05 Dec Statistics Win Wars
A great deal of R&D has gone into the design of each vehicle in Gamma Protocol. Just from looking at our line-up of vehicles, you can see the amount of detail included. Each tank, SPG, scout, fighter, bomber and battleship is modelled on its real-life counterpart. Take the Centurion Mk 3 AA. Visually, it’s modelled on the classic British Centurion tank, but we have also modified it and added a .50 calibre anti-aircraft machine gun as a secondary weapon mounted on the top of the turret.
But Gamma Protocol’s vehicle stats go further than mere cosmetics. Digging deep into the tanks stats page in the “My Army” menus, uncovers a wealth of information specific to that vehicle.
Broken down into 4 sections: Offense, Defense, Performance and Stealth/Recon, the Unit Stats panel is an invaluable source of pre-fight information that should be used to fine tune your tactics and strategies before you enter into battle.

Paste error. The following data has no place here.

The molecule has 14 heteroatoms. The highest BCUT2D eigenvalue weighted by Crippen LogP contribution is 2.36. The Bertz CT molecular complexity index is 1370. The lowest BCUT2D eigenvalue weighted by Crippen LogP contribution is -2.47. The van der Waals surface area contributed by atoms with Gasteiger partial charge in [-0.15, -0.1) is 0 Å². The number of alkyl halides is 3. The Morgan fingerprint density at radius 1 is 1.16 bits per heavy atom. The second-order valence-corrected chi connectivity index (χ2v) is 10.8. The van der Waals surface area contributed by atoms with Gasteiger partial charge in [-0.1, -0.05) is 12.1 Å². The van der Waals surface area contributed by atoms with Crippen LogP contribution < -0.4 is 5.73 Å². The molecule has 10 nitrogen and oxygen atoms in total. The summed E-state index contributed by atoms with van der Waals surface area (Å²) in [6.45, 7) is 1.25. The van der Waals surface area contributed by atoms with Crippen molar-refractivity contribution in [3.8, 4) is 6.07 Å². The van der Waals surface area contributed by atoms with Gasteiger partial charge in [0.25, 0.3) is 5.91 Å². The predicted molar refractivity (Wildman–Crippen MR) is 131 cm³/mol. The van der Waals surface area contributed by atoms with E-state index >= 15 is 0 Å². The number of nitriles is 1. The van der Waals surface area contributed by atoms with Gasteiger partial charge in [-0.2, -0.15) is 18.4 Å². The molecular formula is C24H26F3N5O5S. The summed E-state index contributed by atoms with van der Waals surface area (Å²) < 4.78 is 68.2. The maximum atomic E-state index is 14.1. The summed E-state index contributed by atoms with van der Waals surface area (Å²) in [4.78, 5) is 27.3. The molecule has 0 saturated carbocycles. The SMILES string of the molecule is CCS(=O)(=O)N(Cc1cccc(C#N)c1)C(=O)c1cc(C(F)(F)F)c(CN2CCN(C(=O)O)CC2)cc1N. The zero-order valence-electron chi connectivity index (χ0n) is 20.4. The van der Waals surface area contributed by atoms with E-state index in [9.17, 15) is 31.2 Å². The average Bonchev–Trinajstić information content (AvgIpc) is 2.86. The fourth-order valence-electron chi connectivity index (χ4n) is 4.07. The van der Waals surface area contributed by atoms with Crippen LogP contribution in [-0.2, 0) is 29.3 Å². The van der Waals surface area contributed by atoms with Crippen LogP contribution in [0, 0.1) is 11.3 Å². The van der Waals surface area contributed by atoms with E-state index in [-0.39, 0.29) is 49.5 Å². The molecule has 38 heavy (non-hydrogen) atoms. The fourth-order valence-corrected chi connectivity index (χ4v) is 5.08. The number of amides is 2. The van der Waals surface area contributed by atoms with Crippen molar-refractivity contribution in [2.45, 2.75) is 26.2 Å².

Offense stats for the Centurion Mk 3 AA detail turret rotation, weapon type, rate of fire, range (both minimum and maximum), accuracy, damage, penetration, burst rate and blast rate.
Clearly, most of these stats are self-explanatory but right now I want to go into a little more detail on accuracy. Accuracy can be a clincher in a firefight, the difference between a win and a loss and it’s affected by a great deal of things.
The basics of this are simple: it’s harder to hit a moving target than a stationary one. This being a turn-based game, it won’t be immediately clear which target is standing still and which is moving, but it’s easy enough to work out. Above each vehicle is a km/h reading. If it reads 0, they’re stationary, anything else means that vehicle is on the move.
But that’s just the basics. Also factored in is speed, distance, whether the target has higher ground and also whether you are moving or not, your speed and, lastly, the ability of your crew members in the attacking vehicle.
So, as you can see, the depth of information that is available to you, that affects your performance on the battlefield, is enormous and well documented. Building an army is fun, but don’t be seduced by the looks of each vehicle because they all have a specific role in a fighting force and a good general knows that he needs a balanced arsenal to be ready for whatever the enemy throws at him. Variety is the key to success.